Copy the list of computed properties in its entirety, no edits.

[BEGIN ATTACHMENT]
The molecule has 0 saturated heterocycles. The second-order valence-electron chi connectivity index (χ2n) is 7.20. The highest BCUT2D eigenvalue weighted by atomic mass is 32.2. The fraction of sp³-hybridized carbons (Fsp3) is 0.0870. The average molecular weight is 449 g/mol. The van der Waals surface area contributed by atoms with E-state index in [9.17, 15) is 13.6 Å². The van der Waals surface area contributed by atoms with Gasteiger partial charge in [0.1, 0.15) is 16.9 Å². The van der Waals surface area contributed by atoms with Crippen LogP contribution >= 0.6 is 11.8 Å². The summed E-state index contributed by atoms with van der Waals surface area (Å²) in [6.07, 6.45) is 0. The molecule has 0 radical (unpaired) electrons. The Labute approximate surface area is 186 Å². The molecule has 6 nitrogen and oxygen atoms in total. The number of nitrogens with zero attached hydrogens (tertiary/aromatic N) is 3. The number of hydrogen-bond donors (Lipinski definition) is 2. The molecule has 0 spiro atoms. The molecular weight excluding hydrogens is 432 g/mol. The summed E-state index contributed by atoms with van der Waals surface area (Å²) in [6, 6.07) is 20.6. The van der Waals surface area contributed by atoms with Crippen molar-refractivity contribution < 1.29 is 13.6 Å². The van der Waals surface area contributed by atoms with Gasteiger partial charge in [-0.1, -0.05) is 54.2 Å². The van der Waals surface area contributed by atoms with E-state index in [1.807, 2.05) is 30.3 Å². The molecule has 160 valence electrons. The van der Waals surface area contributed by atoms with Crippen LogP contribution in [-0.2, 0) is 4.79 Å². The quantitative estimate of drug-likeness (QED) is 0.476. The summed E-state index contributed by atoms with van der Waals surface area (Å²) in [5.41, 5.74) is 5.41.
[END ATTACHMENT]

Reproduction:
The molecule has 0 saturated heterocycles. The second-order valence-electron chi connectivity index (χ2n) is 7.20. The highest BCUT2D eigenvalue weighted by atomic mass is 32.2. The fraction of sp³-hybridized carbons (Fsp3) is 0.0870. The average molecular weight is 449 g/mol. The van der Waals surface area contributed by atoms with E-state index in [9.17, 15) is 13.6 Å². The van der Waals surface area contributed by atoms with Gasteiger partial charge in [0.1, 0.15) is 16.9 Å². The van der Waals surface area contributed by atoms with Crippen LogP contribution >= 0.6 is 11.8 Å². The summed E-state index contributed by atoms with van der Waals surface area (Å²) in [6.07, 6.45) is 0. The molecule has 0 radical (unpaired) electrons. The Labute approximate surface area is 186 Å². The molecule has 6 nitrogen and oxygen atoms in total. The number of nitrogens with zero attached hydrogens (tertiary/aromatic N) is 3. The number of hydrogen-bond donors (Lipinski definition) is 2. The molecule has 0 spiro atoms. The molecular weight excluding hydrogens is 432 g/mol. The summed E-state index contributed by atoms with van der Waals surface area (Å²) in [6, 6.07) is 20.6. The van der Waals surface area contributed by atoms with Crippen molar-refractivity contribution < 1.29 is 13.6 Å². The van der Waals surface area contributed by atoms with Gasteiger partial charge in [-0.1, -0.05) is 54.2 Å². The van der Waals surface area contributed by atoms with E-state index in [1.807, 2.05) is 30.3 Å². The molecule has 160 valence electrons. The van der Waals surface area contributed by atoms with Crippen LogP contribution in [-0.2, 0) is 4.79 Å². The quantitative estimate of drug-likeness (QED) is 0.476. The summed E-state index contributed by atoms with van der Waals surface area (Å²) in [5.41, 5.74) is 5.41.